British postal workers have stepped up a series of rolling strikes against attacks on jobs and conditions. The stoppages come ahead of a national ballot organised next month by the Communication Workers Union (CWU). Overtime bans are in operation and wildcat actions are breaking out. They indicate the anger and determination of postal workers, as well as the continued efforts of the CWU to contain this militancy.
The CWU, which has sought to prevent any coordinated national action, has again divided up the stoppages.
Stoke-on Trent processing (but not delivery) staff went on a continuous action from August 11. Up until August 24, one-day strikes are taking place in different locations, covering London, the South West, Midlands, Yorkshire and Northamptonshire. Depending on the day, the action involves workers in different sectors of the postal service, from deliveries, collections, sorting and drivers.
In addition, 65 postal workers at Wallasey have walked out on an unofficial strike against imposed changes in delivery routes.
This follows strikes and demonstrations this summer against Royal Mail’s assault on jobs and conditions. The “Pay and Modernisation” agreement reached between management and the CWU to end strikes in 2007 has led directly to managers “unilaterally imposing route revisions, shift changes, driving up workloads and slashing jobs,” the union admits.
The CWU has sought to stress its role in the orderly and successful streamlining of Royal Mail as a business concern. A recent Postal Executive document, “A Credible CWU Alternative,” stated this plainly:
“The CWU accept that the modernisation of Royal Mail is both a necessity and a priority.... The CWU...recognise the need to reduce costs and increase efficiency. We know this will mean a reduction in overall jobs, rationalisation of the Mail Centre Network and more flexible delivery spans.”
At the same time, the CWU acknowledges that postal workers face a possible 40 percent cut in staffing levels.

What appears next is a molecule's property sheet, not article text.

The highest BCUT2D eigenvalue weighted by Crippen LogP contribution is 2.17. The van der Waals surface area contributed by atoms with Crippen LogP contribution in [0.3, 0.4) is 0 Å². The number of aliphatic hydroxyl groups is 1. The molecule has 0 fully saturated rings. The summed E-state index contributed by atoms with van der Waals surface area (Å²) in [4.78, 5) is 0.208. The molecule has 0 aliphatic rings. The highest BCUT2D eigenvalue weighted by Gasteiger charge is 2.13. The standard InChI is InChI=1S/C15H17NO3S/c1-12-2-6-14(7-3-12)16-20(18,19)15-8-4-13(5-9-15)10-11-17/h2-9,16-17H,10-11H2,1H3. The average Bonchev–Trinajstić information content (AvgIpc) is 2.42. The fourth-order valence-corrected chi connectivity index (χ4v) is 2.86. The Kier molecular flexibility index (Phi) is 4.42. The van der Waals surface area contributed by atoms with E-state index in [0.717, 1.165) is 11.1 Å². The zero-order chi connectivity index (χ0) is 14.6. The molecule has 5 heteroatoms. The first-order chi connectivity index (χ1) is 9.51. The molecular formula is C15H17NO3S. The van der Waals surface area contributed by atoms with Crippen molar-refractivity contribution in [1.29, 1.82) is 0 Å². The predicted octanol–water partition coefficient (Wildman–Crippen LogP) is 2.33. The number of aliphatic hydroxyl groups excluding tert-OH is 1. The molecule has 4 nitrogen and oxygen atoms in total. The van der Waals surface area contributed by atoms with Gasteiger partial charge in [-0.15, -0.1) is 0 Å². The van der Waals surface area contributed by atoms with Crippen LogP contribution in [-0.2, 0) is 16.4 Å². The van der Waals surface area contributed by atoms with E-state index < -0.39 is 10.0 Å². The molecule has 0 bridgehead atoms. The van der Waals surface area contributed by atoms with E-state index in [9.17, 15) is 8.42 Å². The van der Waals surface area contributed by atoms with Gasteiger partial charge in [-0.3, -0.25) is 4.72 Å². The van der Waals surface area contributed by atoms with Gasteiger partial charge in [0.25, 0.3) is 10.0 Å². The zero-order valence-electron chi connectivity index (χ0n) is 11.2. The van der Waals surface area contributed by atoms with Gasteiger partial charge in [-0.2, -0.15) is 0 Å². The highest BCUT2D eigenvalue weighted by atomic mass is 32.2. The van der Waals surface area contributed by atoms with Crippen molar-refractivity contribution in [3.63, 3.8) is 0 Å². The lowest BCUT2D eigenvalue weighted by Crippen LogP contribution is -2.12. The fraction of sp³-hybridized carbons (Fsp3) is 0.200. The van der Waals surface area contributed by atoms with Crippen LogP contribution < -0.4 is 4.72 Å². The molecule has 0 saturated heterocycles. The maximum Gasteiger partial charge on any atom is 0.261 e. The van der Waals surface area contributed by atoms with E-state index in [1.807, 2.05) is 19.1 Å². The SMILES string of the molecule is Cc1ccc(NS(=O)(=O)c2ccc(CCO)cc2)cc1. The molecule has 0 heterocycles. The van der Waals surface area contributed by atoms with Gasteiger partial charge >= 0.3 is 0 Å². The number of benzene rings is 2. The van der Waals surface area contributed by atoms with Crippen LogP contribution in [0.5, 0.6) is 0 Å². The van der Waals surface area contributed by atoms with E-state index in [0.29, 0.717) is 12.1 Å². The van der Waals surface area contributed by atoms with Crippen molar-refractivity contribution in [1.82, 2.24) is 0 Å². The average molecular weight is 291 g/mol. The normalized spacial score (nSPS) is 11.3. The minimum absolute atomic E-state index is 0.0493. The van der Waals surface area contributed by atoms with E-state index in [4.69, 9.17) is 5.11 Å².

During the current strikes, managers have threatened to dock the pay of those postal workers not involved in the action if they refuse to cross picket lines. Drivers in the East Midlands, Warrington and the Home Counties have already been penalised.
There is no question that the increasingly provocative actions of management have the blessing of the Labour government. Having failed to find an acceptable buyer for Royal Mail, Business Secretary Lord Mandelson reluctantly shelved part-privatisation plans for the postal service. But Mandelson has made clear the government’s determination to force through “modernisation” changes in order to help attract a future bidder.
Rejecting union pleas for the government to bring Royal Mail management to heel, Mandelson made clear the current assault was at Labour’s insistence. “Time and again in the past, the CWU has asked ministers to intervene in their disputes and their strikes to frustrate Royal Mail modernisation,” he told the press. “I have instructed this will not happen.”
In the face of an overwhelming vote for strike action at the CWU conference, CWU Deputy General Secretary Dave Ward offered management a three-month moratorium on strike action in return for “meaningful” talks on modernisation.
Subsequently, the union had to assign additional staff to deal with the increasing requests to ballot for industrial action, which had reached nearly 500 ahead of last month’s “day of action.” In an effort to dissipate this, the CWU has carried out “unit by unit” balloting. Workers were separated by area, and by function within a depot. This led to the situation in June where non-striking CWU members in London were told by union officials to cross picket lines or face legal sanction.
It is only with the greatest reluctance that the CWU is now proceding with a national ballot between September 9 and September 27. The union has stopped considering local requests for ballots pending the national ballot.
Ward has been explicit in his hostility to any industrial action, and has repeatedly signalled his willingness to sabotage such action in favour of the bankrupt perspective of lining up with management to ensure that Royal Mail “thrives as a business.” He is clearly unhappy at the prospect of a national ballot. In a press statement last week he said that “Royal Mail...is not interested in the concerns or ideas of the CWU. While this attitude continues we have no choice than to press ahead with a national ballot for strike action.”
Ward then repeated his offer of a three-month strike moratorium. In an August 19 press statement he again repeated the “offer of a no strike deal if the company takes a step back on this round of cuts and negotiates on the bigger picture of the much needed modernisation of the company.”